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Proc Natl Acad Sci U S A. 2005 Feb 22;102(8):2928-33. Epub 2005 Feb 14.

Embryonic pig liver, pancreas, and lung as a source for transplantation: optimal organogenesis without teratoma depends on distinct time windows.

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Department of Immunology, Weizmann Institute of Science, Rehovot 76100, Israel.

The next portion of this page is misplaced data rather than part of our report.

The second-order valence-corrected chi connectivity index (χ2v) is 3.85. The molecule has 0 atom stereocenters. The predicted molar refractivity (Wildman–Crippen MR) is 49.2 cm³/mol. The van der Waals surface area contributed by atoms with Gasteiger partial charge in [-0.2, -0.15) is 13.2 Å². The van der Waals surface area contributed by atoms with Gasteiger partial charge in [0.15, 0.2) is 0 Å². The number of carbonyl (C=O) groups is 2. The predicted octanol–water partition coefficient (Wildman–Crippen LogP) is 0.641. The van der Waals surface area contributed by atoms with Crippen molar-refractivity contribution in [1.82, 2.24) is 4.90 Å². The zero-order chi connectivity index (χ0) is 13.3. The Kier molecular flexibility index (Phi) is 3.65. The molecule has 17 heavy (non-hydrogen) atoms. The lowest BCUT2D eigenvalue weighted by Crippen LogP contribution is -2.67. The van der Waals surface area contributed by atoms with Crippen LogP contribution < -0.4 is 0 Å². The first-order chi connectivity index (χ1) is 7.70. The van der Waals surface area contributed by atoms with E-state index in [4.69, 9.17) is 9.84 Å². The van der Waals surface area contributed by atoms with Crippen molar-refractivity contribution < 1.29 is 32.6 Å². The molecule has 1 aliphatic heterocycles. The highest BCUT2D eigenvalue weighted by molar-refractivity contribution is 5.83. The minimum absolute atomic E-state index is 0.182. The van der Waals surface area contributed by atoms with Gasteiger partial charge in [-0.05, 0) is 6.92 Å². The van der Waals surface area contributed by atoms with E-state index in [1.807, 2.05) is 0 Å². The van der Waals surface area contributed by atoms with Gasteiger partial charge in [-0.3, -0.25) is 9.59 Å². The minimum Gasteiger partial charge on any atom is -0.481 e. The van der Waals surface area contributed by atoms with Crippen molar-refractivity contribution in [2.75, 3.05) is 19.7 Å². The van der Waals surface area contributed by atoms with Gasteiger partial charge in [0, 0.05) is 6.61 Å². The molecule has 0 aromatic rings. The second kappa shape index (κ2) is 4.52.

Pig embryonic tissues represent an attractive option for organ transplantation. However, the achievement of optimal organogenesis after transplantation, namely, maximal organ growth and function without teratoma development, represents a major challenge. In this study, we determined distinct gestational time windows for the growth of pig embryonic liver, pancreas, and lung precursors. Transplantation of embryonic-tissue precursors at various gestational ages [from E (embryonic day) 21 to E100] revealed a unique pattern of growth and differentiation for each embryonic organ. Maximal liver growth and function were achieved at the earliest teratoma-free gestational age (E28), whereas the growth and functional potential of the pancreas gradually increased toward E42 and E56 followed by a marked decline in insulin-secreting capacity at E80 and E100. Development of mature lung tissue containing essential respiratory system elements was observed at a relatively late gestational age (E56). These findings, showing distinct, optimal gestational time windows for transplantation of embryonic pig liver, pancreas, and lung, might explain, in part, the disappointing results in previous transplantation trials and could help enhance the chances for successful implementation of embryonic pig tissue in the treatment of a wide spectrum of human diseases.

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